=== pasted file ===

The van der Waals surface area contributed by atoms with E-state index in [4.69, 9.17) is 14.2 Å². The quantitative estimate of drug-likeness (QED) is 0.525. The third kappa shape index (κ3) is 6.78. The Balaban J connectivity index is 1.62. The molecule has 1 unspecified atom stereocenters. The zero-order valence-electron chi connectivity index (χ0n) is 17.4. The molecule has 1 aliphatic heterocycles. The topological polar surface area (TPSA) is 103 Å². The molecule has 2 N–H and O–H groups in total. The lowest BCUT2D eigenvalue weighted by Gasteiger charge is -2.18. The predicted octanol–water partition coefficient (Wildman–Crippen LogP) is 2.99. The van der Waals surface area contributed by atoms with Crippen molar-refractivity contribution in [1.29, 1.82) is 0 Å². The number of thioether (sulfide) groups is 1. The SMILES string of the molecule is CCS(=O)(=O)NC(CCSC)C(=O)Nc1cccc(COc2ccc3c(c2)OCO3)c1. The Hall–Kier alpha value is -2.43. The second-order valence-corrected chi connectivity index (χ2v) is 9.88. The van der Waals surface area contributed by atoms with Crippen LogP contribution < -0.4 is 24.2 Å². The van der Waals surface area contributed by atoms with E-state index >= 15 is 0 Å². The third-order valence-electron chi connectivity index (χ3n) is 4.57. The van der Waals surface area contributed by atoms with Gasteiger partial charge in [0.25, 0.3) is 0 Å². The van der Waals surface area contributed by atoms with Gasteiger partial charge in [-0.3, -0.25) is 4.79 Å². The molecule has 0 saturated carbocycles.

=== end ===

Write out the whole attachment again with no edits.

The van der Waals surface area contributed by atoms with E-state index in [4.69, 9.17) is 14.2 Å². The quantitative estimate of drug-likeness (QED) is 0.525. The third kappa shape index (κ3) is 6.78. The Balaban J connectivity index is 1.62. The molecule has 1 unspecified atom stereocenters. The zero-order valence-electron chi connectivity index (χ0n) is 17.4. The molecule has 1 aliphatic heterocycles. The topological polar surface area (TPSA) is 103 Å². The molecule has 2 N–H and O–H groups in total. The lowest BCUT2D eigenvalue weighted by Gasteiger charge is -2.18. The predicted octanol–water partition coefficient (Wildman–Crippen LogP) is 2.99. The van der Waals surface area contributed by atoms with Crippen molar-refractivity contribution in [1.29, 1.82) is 0 Å². The number of thioether (sulfide) groups is 1. The SMILES string of the molecule is CCS(=O)(=O)NC(CCSC)C(=O)Nc1cccc(COc2ccc3c(c2)OCO3)c1. The Hall–Kier alpha value is -2.43. The second-order valence-corrected chi connectivity index (χ2v) is 9.88. The van der Waals surface area contributed by atoms with Crippen LogP contribution < -0.4 is 24.2 Å². The van der Waals surface area contributed by atoms with E-state index >= 15 is 0 Å². The third-order valence-electron chi connectivity index (χ3n) is 4.57. The van der Waals surface area contributed by atoms with Gasteiger partial charge in [0.25, 0.3) is 0 Å². The van der Waals surface area contributed by atoms with Gasteiger partial charge in [-0.3, -0.25) is 4.79 Å². The molecule has 0 saturated carbocycles.